On July 18, members of Air Force’s History and Heritage Brach Historic Unrecovered War Casualties Directorate conducted a memorial service in Cairns for the 10 crew members of RAAF No. 11 Squadron Catalina A24-50 who perished on a wartime mission 78 years ago. 

On September 2, 1943, No. 11 Squadron Catalina A24-50 failed to return from a World War II mine-laying sortie to Sorong, in then-Dutch New Guinea, and was reported missing with its crew of 10. 

Searches along the route the aircraft was to have taken proved fruitless and there was speculation the aircraft might have gone down in the sea.  

However, in 2018, local people from the Fakfak region of Papua, Indonesia, located a wreck at an elevation of 460m on top of a small mountain in a rainforest. 

In April 2019, a joint RAAF/TNI-AU (Indonesian Air Force) reconnaissance mission to the site positively identified the wreckage as RAAF Catalina A24-50. 

The then-deputy director History and Heritage Branch Historic Unrecovered War Casualties Wing Commander Greg Williams and his then-deputy, Wing Commander Grant Kelly, who is the current Deputy Director, put together a team to locate and recover any remains of the crew. 

The Catalina crew members were: Flying Officer James Percival, Flying Officer Edward Carrington-Smith, Flying Officer John Walter Bissett Amess, Pilot Officer Edward Matthew Howe, Pilot Officer Athol Steward Boyd, Flight Sergeant Richard George Hobbs, Sergeant Melville Bickman Tyrrell, Corporal Alexander Burns, Corporal Ian Lott Penrose, and Leading Aircraftman Alexander Headley Crouch.

A flypast of a No. 11 Squadron P-8A Poseidon opened the commemorative service for the crew at the Catalina Memorial on the Cairns Esplanade.

Representatives of the families of Catalina A24-50 attended the commemoration along with Defence Minister Peter Dutton, the Indonesian Ambassador His Excellency Kirstiarto Legowo and Her Excellency Mrs Msria Legowo, the Indonesian Air Attaché Colonel Yoelian Ariyanto and Mrs Astu Jati Hardyaningrum and Chief of Air Force Air Marshal Mel Hupfeld and Mrs Lou Hupfeld. 

Also, in attendance were Nick Fletcher from the Australia War Memorial and other members of the 2018 recovery mission, representatives of the RAAF Association and Cairns RSL Sub-Branch as well as representatives of the Cairns Regional Council.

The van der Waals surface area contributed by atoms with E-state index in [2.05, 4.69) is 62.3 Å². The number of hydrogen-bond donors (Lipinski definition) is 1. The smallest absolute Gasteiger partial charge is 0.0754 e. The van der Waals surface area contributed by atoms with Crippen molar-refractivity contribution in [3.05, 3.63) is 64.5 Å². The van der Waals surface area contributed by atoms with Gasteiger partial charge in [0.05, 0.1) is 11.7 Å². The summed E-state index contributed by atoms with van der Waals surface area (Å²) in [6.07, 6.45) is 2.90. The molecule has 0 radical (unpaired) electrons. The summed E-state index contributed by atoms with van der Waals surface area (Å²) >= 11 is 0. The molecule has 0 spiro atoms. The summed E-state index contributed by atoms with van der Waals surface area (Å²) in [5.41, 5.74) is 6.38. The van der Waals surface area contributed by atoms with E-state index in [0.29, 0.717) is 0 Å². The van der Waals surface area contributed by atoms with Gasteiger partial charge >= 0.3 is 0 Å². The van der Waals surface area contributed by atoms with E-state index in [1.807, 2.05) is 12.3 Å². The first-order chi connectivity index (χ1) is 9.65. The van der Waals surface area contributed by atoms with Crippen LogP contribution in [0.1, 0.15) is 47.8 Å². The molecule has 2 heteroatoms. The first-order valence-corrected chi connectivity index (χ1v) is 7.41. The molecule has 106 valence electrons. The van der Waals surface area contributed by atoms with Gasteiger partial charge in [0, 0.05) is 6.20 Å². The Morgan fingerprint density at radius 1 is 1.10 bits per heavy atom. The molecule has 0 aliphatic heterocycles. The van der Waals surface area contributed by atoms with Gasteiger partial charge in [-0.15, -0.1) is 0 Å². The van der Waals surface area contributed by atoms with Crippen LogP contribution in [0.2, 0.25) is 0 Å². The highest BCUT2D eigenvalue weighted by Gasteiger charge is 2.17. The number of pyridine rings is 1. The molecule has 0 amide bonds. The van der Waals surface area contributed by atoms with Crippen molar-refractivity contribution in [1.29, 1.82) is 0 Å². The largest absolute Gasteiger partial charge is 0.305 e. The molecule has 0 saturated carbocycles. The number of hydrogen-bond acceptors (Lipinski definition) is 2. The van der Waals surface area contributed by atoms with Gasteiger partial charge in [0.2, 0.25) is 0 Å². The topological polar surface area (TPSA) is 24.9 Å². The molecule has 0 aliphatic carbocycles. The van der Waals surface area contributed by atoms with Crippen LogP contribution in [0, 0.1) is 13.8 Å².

Many members of the Cairns community also paid their respects. 

The guests were hosted by the Director General History and Heritage Branch, Air Commodore John Meier, who presented family members with medals, certificates of service and artefacts from Catalina A24-50 after the service.

Deputy Director Historic Unrecovered War Casualties Wing Commander Grant Kelly was master of ceremonies for the service and former deputy director Wing Commander Greg Williams read out the names of the crew.  

Mr Dutton delivered the address.

“Many like the crew of Catalina A24-50 have no known grave,” Mr Dutton said.

“We may not know where their final resting place may be; however, we now know where they perished and this knowledge gives some comfort to their families.

“Importantly, a number of artefacts were recovered from the site, and have been gifted to the Australian War Memorial.

“I’m proud to hear these will become part of a future display – a display which will ensure that future generations remember these 10 men, as we remember them now.”

 Air Marshal Hupfeld said the joint operation to the crash site helped bring closure for the descendants of the crew members.

“Today we demonstrated our unwavering commitment to honouring the service and sacrifice of Australian military personnel from all theatres of war, no matter the passage of time,” Air Marshal Hupfeld said.

 “Our hope is that families will take some comfort in knowing the resting place of their loved ones and their aircraft after such a long time.

“While we remember and honour those Australian Defence Force members lost in service to our country, we must also acknowledge the families who sustained life on the home front during those war years, and who continue to do so today. 

“Theirs is no lesser service or sacrifice.”

Commanding Officer No 11 Squadron Wing Commander Michael Sleeman reflected on the tragedy.

“I can only imagine how the then-commanding officer, Wing Commander Redmond Green, must have felt when the aircraft failed to return,” Wing Commander Sleeman said.

“No. 11 Squadron’s values and traditions are built upon the legacy of the air and ground crew who sacrificed much in their duty to our nation. 

“The crew of Catalina A24-50 are very much part of No. 11 Squadron today. 

“To us they remain on patrol.”

The commemorative service was live-streamed to extended family members of the crew of A24-50, some of whom were unable to attend due to the COVID-19 restrictions. 

The event was viewed by family representatives as far away as Western Australia, England and the United States.